Pierre Samuel du Pont de Nemours
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|Pierre S. du Pont|
December 14, 1739|
|Died||August 7, 1817
Greenville, Delaware, USA
|Spouse(s)||Nicole Charlotte Marie Louise le Dée de Rencourt
Marie Françoise Robin de Poivre
|Children||Victor Marie du Pont
Eleuthère Irénée du Pont
Pierre Samuel du Pont de Nemours (December 14, 1739 – August 7, 1817) was a French writer, economist, and government official. During the French Revolution, he, his two sons and their families emigrated to the United States.
His son Eleuthère Irénée du Pont was the founder of E.I. duPont de Nemours and Company. He was the patriarch and progenitor of one of the United States' most successful and wealthiest business dynasties of the 19th and 20th centuries.
Early life and family 
Pierre du Pont was born December 14, 1739, the son of Samuel Dupont and Anne Alexandrine de Montchanin. His father was a watchmaker and French Protestant or Huguenot. His mother was a descendant of an impoverished minor noble family from Burgundy.
Du Pont married Nicole Charlotte Marie Louise le Dée de Rencourt in 1766, also of a minor noble family. They had two sons who survived to adulthood, including Eleuthère Irénée du Pont, the founder of E.I. duPont de Nemours and Company in the United States.
Ancient Régime 
With a lively intelligence and high ambition, Pierre du Pont became estranged from his father, who wanted him to be a watchmaker. The younger man developed a wide range of acquaintances with access to the French court. Eventually he became the protégé of Dr. François Quesnay, the personal physician of Louis XV's mistress, Madame de Pompadour. Quesnay was the leader of a faction known as the économistes, a group of liberals at the court dedicated to economic and agricultural reforms. By the early 1760s du Pont's writings on the national economy had drawn the attention of intellectuals such as Voltaire and Turgot. His book Physiocracy, which advocated low tariffs and free trade among nations, deeply influenced Adam Smith of England.
In 1768 he took over from Nicolas Baudeau, editor of Ephémérides du citoyen ou Bibliothèque raisonnée des sciences morales et politiques. He published 'Observations sur l'Esclavage des Negresin Volume 6.
In 1774 he was invited by King Stanisław August Poniatowski of the Polish-Lithuanian Commonwealth to help organize that country’s educational system. The appointment to the Commission of National Education, with which he worked for several months, helped push his career forward, bringing him an appointment within the French government.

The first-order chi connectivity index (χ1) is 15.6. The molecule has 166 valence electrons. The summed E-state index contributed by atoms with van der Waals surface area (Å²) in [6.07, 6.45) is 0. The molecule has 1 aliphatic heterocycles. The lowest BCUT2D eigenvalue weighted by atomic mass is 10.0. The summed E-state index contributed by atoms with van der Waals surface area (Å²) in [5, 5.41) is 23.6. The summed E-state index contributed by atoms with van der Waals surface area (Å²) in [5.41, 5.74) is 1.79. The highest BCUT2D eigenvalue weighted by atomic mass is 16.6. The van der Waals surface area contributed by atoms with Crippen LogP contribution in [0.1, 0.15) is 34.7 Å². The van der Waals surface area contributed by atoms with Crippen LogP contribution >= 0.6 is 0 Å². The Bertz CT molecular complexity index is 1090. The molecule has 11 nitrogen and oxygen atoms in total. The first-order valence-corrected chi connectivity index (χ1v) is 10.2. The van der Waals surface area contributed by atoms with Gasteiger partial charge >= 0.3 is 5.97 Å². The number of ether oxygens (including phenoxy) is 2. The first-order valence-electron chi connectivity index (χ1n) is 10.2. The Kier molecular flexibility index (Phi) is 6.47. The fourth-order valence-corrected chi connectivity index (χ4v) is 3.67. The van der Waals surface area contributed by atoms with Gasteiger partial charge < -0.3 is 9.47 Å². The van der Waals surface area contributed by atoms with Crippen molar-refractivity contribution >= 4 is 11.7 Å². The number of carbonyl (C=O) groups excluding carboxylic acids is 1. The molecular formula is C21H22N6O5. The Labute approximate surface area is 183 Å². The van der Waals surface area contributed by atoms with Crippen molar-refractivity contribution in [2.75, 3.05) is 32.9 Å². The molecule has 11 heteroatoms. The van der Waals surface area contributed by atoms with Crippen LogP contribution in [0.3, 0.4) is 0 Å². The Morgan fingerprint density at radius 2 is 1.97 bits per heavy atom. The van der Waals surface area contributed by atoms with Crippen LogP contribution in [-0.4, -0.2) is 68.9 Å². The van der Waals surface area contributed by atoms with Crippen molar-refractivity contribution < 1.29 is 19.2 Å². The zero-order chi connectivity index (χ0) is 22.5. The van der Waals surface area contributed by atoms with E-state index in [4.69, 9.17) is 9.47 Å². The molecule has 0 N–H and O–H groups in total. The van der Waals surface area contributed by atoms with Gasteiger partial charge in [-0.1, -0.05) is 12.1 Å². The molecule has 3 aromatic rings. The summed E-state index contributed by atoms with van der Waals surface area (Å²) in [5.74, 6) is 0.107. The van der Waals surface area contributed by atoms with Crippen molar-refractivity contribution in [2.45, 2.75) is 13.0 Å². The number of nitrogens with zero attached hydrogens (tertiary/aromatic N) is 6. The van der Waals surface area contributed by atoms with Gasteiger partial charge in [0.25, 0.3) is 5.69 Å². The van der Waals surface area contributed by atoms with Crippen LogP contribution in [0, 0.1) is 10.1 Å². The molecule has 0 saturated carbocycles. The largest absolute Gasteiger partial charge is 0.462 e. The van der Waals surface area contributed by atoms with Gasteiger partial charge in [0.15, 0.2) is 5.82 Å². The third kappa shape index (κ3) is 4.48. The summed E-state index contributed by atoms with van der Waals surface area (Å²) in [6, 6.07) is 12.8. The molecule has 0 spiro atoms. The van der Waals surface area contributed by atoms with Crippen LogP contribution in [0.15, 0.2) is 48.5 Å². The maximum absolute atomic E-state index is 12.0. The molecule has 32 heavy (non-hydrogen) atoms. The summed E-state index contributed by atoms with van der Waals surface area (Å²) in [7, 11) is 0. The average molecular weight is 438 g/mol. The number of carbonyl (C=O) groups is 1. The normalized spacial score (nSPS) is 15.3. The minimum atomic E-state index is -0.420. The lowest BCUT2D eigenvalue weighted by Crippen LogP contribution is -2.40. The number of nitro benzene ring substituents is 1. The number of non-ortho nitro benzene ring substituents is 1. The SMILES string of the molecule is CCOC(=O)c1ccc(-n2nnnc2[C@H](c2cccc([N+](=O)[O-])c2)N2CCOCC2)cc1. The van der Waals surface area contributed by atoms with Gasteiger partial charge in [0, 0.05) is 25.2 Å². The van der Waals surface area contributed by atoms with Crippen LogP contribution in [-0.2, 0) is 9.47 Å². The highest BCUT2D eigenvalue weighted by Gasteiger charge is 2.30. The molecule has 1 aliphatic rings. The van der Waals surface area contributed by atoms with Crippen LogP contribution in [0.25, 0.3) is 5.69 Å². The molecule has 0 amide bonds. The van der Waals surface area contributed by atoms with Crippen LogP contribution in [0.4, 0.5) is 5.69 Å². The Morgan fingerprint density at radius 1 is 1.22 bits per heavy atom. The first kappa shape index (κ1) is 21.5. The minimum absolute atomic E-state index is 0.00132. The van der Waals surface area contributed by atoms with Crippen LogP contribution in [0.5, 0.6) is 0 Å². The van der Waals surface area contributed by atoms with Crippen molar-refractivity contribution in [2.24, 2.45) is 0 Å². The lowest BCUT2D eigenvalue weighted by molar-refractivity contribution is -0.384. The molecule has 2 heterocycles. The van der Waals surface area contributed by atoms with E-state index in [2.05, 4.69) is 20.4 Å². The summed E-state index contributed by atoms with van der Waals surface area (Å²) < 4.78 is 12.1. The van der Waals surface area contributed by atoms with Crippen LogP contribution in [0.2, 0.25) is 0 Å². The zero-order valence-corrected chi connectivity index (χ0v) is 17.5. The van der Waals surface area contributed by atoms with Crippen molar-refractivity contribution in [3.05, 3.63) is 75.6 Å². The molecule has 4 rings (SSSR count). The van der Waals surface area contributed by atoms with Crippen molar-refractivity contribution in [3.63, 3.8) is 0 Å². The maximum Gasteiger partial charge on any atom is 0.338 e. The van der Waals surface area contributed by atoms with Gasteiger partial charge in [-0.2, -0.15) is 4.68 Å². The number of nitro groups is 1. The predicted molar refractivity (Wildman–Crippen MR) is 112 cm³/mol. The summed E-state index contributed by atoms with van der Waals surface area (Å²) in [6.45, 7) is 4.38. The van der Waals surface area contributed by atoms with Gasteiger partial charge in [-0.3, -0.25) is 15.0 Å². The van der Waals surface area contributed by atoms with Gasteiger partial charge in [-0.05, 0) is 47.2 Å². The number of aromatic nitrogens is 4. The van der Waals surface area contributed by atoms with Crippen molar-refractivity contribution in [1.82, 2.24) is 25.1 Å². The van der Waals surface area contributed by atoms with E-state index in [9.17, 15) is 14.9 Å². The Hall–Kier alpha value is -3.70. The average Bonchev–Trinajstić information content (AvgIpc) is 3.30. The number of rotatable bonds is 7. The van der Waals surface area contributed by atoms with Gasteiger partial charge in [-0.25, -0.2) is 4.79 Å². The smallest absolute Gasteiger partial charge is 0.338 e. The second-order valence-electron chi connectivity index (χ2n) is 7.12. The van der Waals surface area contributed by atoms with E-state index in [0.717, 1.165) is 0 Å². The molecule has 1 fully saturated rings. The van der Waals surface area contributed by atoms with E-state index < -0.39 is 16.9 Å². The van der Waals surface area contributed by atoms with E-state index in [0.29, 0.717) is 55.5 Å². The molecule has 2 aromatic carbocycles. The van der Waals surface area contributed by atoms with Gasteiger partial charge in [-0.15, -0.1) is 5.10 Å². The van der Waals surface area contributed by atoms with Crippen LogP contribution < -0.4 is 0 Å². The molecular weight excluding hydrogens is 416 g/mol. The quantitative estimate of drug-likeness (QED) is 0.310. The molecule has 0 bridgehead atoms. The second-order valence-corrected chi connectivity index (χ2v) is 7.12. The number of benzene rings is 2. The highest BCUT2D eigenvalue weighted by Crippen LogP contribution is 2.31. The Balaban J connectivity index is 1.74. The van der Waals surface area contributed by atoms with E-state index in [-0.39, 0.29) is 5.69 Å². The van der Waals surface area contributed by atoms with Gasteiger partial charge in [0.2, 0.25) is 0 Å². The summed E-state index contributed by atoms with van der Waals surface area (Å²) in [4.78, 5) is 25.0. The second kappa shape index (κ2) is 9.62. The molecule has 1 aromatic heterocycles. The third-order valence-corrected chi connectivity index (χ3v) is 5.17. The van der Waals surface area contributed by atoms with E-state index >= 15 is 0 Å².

He served as Inspector General of Commerce under Louis XVI. He helped negotiate the treaty of 1783, by which Great Britain formally recognized the independence of the United States, and arranged the terms of a commercial treaty signed by France and England in 1786. In 1784 Pierre Samuel du Pont de Nemours was made noble by "lettres patentes" (letters patent) from the king Louis XVI (a process known as noblesse de lettres).
French Revolution 
Du Pont initially supported the French Revolution and served as president of the National Constituent Assembly. At this time, he added the name of the Nemours district south of Paris to his name to distinguish himself from other du Ponts in the Assembly.
He and his son Eleuthère Irénée du Pont were among those who physically defended Louis XVI and Marie Antoinette from a mob besieging the Tuileries Palace in Paris during the insurrection of August 10, 1792. Condemned to the guillotine during the Reign of Terror, du Pont's execution was pending when Robespierre fell on 9 thermidor an IV (27 July 1794), and he was spared.
He married Françoise Robin on 5 vendémiaire an IV (27 September 1795). (Robin was the daughter of Antoine Robin de Livet, a French aristocrat who lived in Lyon, and the widow of Pierre Poivre, the noted French administrator.) After du Pont's house was sacked by a mob during the events of 18 Fructidor V (4 September 1797), he, his sons and their families emigrated to the United States in 1799.
They hoped (but failed) to found a model community of French exiles. In the United States, du Pont developed strong ties with industry and government, in particular with Thomas Jefferson. He engaged in informal diplomacy between the United States and France during the reign of Napoleon. He was the originator of an idea that eventually became the Louisiana Purchase, as a way to avoid French troops landing in New Orleans, and possibly sparking armed conflict with U.S. forces. Eventually, he would settle in the U.S. permanently; he died there in 1817.
His son, Eleuthère Irénée, founded a gunpowder manufacturing plant, based on his experience in France as a chemist. It would become one of the largest and most successful American corporations: E. I. du Pont de Nemours and Company.
See also 
- Jacek Jędruch (1998). Constitutions, elections, and legislatures of Poland, 1493–1977: a guide to their history. EJJ Books. p. 164. ISBN 978-0-7818-0637-4. Retrieved 13 August 2011.
Further reading 
- du Pont, Pierre S. (1942). Genealogy of the Du Pont Family 1739–1942. Wilmington: Hambleton Printing & Publishing.
- Dutton, William S. (1942). Du Pont, One Hundred and Fifty Years. New York: Charles Scribner's Sons.
- DuPont Company DuPont Heritage